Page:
What is Phishing?  

Phishing is the attempt to acquire sensitive information such as usernames, passwords, and credit card detail by masquerading as a trustworthy entity in an electronic communication.

  • Phishing emails may contain links to websites that are infected with malware
  • Phishing can come in more than one form: email, instant messages, pop-up, online postings, and telephone
  • Phishing requires YOUR HELP in order to succeed

If you have any suspicion or uncertainty, DON’T RESPOND BY CLICKING.  Just contact the sender of the email through your normal mode of communication.  This is always your best protection.  It’s that simple.  It’s your responsibility to protect your personal information.  

DID YOU KNOW IN 2016....
Phishing attacks occurred
for the year

Phishing attacks occurred per month
Phishing websites were detected
of Phishing emails were opened


Phishing Warning Signs

  1. Non-personalized greeting

    Phishing messages usually do not address you by name, but use a generic greeting, such as "Dear User" or "Dear Customer."
  2. Urgent/Threatening language

    Threatening language such as "Your access will be revoked if you do not..." or "Your account will be terminated if you do not..." is often used to elicit a response from you.
  3. URLs don’t match and are not secure

    If an email has a link, be cautious. If you're not on a touch device, hover over the link with your mouse. Does the URL displayed match what you're expecting? Never log into a website that's not secure -- look for "https://" .
  4. Poor grammar/misspellings

    The largest propagators of phishing attacks are from Russia and China where English is not their first language. Use this to your advantage by spotting poor grammar and misspellings as a red flag.5
  5. Subject matter does not relate

    For example, if you don't bank at Wells Fargo, don't fall for a phishing message "from" Wells Fargo.6
  6. Request for personal information

    The telltale sign of a phishing message is the request for personal information. Legitimate institutions should never ask for your personal information via email.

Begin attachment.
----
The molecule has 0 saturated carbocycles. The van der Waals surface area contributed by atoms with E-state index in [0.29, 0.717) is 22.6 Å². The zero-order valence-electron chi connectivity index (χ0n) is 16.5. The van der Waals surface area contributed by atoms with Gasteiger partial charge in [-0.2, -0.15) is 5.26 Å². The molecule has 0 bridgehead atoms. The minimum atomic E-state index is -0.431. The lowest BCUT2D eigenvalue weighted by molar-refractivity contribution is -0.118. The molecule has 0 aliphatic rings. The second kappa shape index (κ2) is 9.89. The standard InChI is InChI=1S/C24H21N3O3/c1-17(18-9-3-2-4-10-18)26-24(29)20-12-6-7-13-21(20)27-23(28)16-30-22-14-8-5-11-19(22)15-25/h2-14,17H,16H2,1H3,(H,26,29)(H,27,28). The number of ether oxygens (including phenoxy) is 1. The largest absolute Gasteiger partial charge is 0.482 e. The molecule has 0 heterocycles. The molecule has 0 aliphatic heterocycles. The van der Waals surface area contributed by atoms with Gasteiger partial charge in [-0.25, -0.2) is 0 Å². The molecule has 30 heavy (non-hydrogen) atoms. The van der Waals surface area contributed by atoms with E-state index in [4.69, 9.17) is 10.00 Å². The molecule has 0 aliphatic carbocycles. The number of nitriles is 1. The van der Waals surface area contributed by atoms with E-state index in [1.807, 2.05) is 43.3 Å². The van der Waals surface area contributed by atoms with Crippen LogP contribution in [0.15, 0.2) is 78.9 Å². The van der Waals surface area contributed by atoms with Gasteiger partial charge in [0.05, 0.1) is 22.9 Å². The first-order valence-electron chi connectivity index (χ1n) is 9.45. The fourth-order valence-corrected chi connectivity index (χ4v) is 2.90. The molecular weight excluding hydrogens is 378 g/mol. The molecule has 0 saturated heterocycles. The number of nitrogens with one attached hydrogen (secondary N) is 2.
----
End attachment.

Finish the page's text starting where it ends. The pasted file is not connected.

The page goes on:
Examples of a Phishing Scam

How to avoid being a Phishing attack victim

  1. DO NOT reply to emails with any personal information or passwords

    If you have reason to believe that the request is real, call the institution or company directly
  2. DO NOT click links in email messages

    If you have reason to believe the request is real, type the web address for the company or institution directly into your web browser.
  3. DO NOT use the same password for your USA account, bank, Facebook, etc

    In the event you do fall victim to a phishing attempt the thieves will try the compromised password in as many places they can.
  4. DO change ALL of your passwords

    If you suspect any account you have access to may be compromised, whether it is your AU account, Facebook, bank, etc., change them all.
  5. DO be cautious when using your phone

    It may be easier to miss telltale signs of phishing attempts when reading the email on a smaller screen.

Using a Phishing filter



Menu > Settings > Show advanced settings... > Check "Enable phishing and malware protection"



Tools > Options > Security > Check "Block Reported Attach Sites" and "Block Web Forgeries"



Settings > Preferences > Security > Check "Warn when visiting a fraudulent website"

Internet Explorer

Internet Explorer 10+

Tools > SmartScreen Filter > Turn On SmartScreen Filter...


Think you can spot the Phishing? Take one of the quizzes to see....

Phishing Quiz

How is your Phishing IQ?

How to report suspected Phishing

The Information Security Office handles complaints related to phishing, malware, and malicious software.   To report Information Security breaches or concerns, please contact the Computer Services Center Help desk by calling (251) 460-6161 or Email:  Please be sure to provide as much information about the complaint as possible including but not limited to: dates, times, attacking and attacked IP address, email internet header information, and audit/security logs on the incident.  Please do NOT include any confidential data or information that would personally identify individuals.  Contact the Computer Services Center Help desk first for guidance in handling such information.

Report all threats to persons or property immediately by calling the Campus Police at (251) 460-6312 or during an emergency dial 911.

*Certain information on this site was provided by Auburn University